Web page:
In light of an expected $54 billion budget deficit following the COVID-19 economic shutdown, Gov. Gavin Newsom announced budget cuts including a reduction of $7 billion to local school districts.
The cutbacks may be deeper than those made during the last decade’s recession, which has led California school officials to sound the alarms.
“We believe our school districts can’t reopen safely if they have to implement these kinds of cuts,” California Superintendent of Public Instruction Tony Thurmond said last week. Despite an influx of federal dollars from two stimulus packages, Thurmond wants more federal assistance.
Newsom and four other Western governors have asked the feds to provide an eye-popping $1 trillion. Such a massive bailout seems unlikely given the needs of other states, the exploding deficit and the political reality of a Republican administration that’s not particularly sympathetic to the plight of big-spending blue states.
Some obvious facts are lost in these discussions. Despite record-setting funding levels and slowing student populations, “local school districts are hitting the panic button,” wrote the Los Angeles Times’ John Myers in May 2019 — long before anyone had heard of coronavirus. Schools had been facing skyrocketing special-education, pension and health-care costs, leading to “compelling evidence that the status quo is unsustainable.”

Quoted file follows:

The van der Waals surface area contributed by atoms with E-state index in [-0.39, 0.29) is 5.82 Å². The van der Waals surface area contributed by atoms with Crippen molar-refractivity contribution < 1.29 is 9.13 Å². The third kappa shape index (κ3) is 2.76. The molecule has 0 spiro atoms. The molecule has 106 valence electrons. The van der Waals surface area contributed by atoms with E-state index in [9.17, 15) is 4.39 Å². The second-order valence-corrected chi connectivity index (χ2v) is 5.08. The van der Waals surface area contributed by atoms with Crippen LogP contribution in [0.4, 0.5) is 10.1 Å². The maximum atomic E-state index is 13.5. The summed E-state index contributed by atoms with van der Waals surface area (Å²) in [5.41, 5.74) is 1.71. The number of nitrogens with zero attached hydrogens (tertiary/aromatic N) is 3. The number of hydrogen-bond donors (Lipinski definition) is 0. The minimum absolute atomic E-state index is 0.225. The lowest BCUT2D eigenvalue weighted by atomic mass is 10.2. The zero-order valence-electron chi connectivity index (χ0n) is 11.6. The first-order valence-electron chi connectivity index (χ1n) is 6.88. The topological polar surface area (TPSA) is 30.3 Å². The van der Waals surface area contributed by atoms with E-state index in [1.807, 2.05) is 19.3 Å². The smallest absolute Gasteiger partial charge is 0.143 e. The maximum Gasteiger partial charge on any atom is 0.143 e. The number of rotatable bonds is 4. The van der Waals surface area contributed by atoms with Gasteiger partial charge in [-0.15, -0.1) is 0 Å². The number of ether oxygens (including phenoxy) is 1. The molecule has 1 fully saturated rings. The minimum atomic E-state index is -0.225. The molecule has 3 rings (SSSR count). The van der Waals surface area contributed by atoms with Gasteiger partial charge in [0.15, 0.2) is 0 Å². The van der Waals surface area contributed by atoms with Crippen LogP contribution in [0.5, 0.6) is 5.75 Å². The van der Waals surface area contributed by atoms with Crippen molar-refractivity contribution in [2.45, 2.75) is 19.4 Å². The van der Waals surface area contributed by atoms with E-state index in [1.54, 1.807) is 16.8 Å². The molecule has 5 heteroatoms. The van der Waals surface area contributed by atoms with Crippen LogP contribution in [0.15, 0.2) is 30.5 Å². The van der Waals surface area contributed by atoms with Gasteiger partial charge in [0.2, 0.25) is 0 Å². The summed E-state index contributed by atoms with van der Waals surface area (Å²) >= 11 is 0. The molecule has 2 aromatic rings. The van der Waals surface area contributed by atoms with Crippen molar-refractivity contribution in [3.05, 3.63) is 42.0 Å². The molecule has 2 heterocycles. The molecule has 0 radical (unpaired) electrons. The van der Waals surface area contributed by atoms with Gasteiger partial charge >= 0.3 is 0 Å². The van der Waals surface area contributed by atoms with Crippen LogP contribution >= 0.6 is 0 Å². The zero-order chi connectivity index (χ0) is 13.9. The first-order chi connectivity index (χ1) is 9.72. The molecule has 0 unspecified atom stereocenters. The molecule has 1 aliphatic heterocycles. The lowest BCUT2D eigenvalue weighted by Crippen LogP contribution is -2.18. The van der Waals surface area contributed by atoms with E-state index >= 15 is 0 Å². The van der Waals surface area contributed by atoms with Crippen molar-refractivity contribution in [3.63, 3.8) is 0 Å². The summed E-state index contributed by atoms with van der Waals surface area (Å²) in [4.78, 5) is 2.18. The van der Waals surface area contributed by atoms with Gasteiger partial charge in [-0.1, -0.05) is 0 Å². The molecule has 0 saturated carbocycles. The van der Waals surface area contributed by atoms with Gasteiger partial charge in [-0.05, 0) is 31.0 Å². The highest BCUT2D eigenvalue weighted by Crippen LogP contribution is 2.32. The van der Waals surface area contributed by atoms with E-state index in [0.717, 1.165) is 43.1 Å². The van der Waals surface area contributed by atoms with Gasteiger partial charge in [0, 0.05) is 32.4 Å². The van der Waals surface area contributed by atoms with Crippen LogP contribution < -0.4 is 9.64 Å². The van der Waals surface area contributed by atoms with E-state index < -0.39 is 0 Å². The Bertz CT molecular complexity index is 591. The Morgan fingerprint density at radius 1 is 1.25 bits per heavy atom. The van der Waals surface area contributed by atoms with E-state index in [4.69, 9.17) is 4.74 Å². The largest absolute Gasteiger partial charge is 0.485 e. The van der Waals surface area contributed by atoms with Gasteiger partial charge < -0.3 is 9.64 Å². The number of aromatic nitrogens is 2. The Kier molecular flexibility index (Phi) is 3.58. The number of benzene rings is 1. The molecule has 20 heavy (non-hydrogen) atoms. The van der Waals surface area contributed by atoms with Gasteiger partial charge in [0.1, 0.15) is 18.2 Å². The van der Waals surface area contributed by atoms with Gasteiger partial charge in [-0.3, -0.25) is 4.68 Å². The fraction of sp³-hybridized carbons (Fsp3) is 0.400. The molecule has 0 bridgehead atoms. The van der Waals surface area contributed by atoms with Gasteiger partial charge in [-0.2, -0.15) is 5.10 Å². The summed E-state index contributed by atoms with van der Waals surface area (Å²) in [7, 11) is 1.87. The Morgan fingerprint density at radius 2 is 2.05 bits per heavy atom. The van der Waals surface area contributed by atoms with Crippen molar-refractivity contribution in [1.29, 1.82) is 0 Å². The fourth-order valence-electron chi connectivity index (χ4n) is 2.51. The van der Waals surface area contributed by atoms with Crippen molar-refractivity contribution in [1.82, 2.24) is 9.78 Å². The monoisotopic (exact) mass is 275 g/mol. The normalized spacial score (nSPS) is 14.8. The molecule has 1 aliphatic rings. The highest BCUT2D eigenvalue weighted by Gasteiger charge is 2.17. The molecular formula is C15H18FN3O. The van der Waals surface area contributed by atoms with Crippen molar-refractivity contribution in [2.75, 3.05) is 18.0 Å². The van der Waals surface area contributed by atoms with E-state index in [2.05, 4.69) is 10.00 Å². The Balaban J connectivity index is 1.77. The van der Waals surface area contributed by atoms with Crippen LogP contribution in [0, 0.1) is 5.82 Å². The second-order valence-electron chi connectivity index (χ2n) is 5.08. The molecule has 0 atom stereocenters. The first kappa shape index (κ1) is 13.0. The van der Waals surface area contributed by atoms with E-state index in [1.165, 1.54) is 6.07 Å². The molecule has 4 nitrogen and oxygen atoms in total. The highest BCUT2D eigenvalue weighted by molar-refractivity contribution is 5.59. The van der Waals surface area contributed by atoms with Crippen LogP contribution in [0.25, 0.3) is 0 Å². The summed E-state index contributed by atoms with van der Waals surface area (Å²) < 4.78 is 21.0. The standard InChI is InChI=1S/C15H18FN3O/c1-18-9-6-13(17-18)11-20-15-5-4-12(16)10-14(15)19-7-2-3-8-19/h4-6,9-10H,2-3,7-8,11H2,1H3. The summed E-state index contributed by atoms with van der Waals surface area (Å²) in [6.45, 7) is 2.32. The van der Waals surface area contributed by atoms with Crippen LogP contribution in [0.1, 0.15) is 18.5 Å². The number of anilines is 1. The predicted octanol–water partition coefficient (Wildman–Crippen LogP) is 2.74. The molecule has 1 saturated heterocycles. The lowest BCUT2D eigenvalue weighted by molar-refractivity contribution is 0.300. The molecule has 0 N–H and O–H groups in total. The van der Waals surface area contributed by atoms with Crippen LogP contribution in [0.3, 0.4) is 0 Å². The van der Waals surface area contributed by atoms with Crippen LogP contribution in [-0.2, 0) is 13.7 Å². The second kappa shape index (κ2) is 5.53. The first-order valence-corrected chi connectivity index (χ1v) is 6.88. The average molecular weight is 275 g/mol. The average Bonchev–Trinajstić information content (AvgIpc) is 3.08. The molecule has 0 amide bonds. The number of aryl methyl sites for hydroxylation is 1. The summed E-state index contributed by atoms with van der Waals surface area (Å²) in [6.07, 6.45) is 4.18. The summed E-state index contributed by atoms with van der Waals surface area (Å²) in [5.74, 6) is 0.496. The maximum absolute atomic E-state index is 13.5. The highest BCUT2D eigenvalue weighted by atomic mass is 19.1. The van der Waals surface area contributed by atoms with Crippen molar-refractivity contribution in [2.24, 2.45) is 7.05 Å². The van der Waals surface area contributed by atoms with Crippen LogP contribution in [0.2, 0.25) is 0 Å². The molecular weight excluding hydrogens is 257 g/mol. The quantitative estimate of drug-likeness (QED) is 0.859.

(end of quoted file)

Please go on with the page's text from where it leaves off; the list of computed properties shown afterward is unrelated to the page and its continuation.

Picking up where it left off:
Before the crisis, Newsom had announced a budget that was generous to public schools. But his proposed 2.29 percent cost-of-living adjustment upset school officials, who had sought a 3 percent hike. “Districts are complaining that the difference … is compounding an already financially fraught year, in which there’s not enough money to cover basic operating expenses,” as EdSource reported in March.
School officials now are complaining about layoffs, which likely are necessary given dropping revenues. They had, however, been warning about that possibility before the latest reductions. As usual, debates about California’s public schools center on funding formulas, rather than educational outcomes.
The goal of public schools should be to effectively teach schoolchildren — not maintain growing administrative fiefdoms and world-class retirement benefits. Unions should have a voice in the process, but their employee-protection priorities shouldn’t top the list. Yet once again, these bureaucratic priorities are dominating the school debate.
In recent years, the Legislature and governor have imposed restrictions on charter schools, which have had a remarkable record at boosting student achievement in a cost-effective way. The California auditor found last year that the state “does not explicitly require districts to spend their supplemental and concentration funds on the intended student groups or to track how they spend those funds.” That issue was never resolved.
California’s student performance has not noticeably improved over the past decade, even as public-school budgets have soared by 60 percent.
Nevertheless, Thurmond and others would have us believe the main obstacle to safely operating the public schools is a lack of additional money. At some point, we’d hope the state’s educational brain trusts might realize that they need to focus on other subjects than accounting.
Here’s the reality: A bailout won’t fix the fundamental budget problems faced by the state’s public schools, which long predate the COVID-19 budget shortfalls. It’s time for state officials to focus on serious reforms that boost education outcomes and not just incoming dollars. The solution will come from creativity here at home, not from federal bailouts.